The National Trust
Percy's Country Hotel is central to all the National Trust properties to visit in Devon and Cornwall.
The National Trust is synomous throughout Devon with immaculately maintained and breathtaking properties. Days out do not come anymore rewarding than a trip to the stunning Lydford Gorge or perhaps following in the footsteps of Sir Francis Drake at the fascinating Buckland Abbey.
This house is a magnificent medieval manor house situated in a picturesque riverside location. Truly a great place to visit and so much to see. The Tudor mansion is brimming with heritage – antique tapestries, weapons, armour, pewter, brass and oak furniture. There are many interesting stories about the Edgcumbe family who owned Cotehele for six centuries.
Once you have had a chance to walk around the house why not visit the working watermill and workshops. This tranquil and timeless mill is still working and is an atmospheric reminder of the recent past when corn was ground for the local community. The workshops house a traditional furniture maker, a potter, a saddler’s and a smithy.
On Tuesdays and Thursdays the mill can be seen in action grinding flour and baking days are frequently scheduled when you can join in and try your hand at bread making or making a pizza. You can even buy a bag of flour to take home!
There is information about a leat and a hydro-electric scheme to read all about.
The last castle to be built in England, completed only eight decades ago. Julius Drewe, a wealthy young retail magnate, built it in an effort to enhance his social standing. The building took years to build with spiraling costs and the roof started leaking soon after work completed. The history here is fascinating – it is a very British story of class, ambition and tragedy.
The National Trust were asked to take over the property in 1973 as the family were unable to keep up with the snagging and general maintenance.
Saltram is the largest country house in Devon and was formerly the home of the Parker family. The house, a gracious Georgian mansion set within 20 acres of landscaped parkland and garden overlooking the River Plym is recognizable to many after its appearance as Norland Park in the film-production of Sense and Sensibility. The magnificence of this fine house is largely due to the incredibly famous architect of the era, Robert Adam who was engaged by John Parker to alter the east wing. In the late 19th century Saltram was reinvented more as a plantsman’s garden under the influence of Albert Parker who was married to Margaret Holford, daughter of RS Holford of Gloucestershire’s Westonbirt Arboretum. Albert and Margaret shared an enormous passion for rare trees and shrubs, which they included in their planting scheme. The gardens at Saltram are renowned for being as beautiful in winter as it is the rest of the year.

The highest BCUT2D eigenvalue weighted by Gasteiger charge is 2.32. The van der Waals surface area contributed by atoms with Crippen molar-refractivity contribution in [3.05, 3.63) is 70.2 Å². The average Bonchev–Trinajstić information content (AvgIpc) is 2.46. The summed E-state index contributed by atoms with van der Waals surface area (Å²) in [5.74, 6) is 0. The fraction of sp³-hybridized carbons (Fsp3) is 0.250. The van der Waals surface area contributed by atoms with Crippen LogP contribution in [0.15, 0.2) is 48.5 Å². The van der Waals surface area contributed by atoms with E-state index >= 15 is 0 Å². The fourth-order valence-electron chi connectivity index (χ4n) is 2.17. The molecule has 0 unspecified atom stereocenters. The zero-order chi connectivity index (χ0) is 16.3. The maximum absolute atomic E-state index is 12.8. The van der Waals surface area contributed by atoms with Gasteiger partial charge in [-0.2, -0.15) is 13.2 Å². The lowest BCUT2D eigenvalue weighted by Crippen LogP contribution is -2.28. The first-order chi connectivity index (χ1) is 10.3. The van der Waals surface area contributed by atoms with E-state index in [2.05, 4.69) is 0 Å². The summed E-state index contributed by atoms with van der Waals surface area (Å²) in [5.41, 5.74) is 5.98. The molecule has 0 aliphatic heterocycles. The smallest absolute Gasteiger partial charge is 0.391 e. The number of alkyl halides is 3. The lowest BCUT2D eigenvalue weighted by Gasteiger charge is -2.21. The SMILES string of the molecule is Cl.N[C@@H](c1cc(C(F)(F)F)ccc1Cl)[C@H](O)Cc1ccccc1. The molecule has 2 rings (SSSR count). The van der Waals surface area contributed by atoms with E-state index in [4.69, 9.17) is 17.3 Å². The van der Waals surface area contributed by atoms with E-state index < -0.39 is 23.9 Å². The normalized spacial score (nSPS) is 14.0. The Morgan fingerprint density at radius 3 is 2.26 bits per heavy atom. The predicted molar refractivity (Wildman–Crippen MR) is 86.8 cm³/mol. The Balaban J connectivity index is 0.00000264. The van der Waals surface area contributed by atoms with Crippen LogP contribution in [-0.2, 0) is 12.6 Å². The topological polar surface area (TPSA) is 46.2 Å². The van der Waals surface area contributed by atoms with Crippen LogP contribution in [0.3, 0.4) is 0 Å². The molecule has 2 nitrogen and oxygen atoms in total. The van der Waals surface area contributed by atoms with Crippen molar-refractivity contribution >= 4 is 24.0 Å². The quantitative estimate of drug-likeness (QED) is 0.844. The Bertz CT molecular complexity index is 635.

Boscastle in the north of Cornwall is a pretty medieval harbour and fishing community - it is the only natural harbour for twenty miles and sits in a deep coomb where two valleys, formed by the rivers Valency and Jordan, meet. On top of the cliffs you can witness the medieval strip farming system, which is still in operation. From there you can also witness the stunning scenery and breathtaking coastal views. The Elizabethan quay sits in an impressive Amphitheatre of almost vertical cliffs and includes original stone-built cottages many of which date back to the 15th century – all in an area of outstanding natural beauty. Nearby, you can visit the half-forgotten churches of Minster and St. Juliots – once made famous by Thomas Hardy when he was at one time an architect on the restoration of the church. It was there that he met his wife, Emma Gifford, as she was the rector’s sister-in-law.
Phone: 01409 211236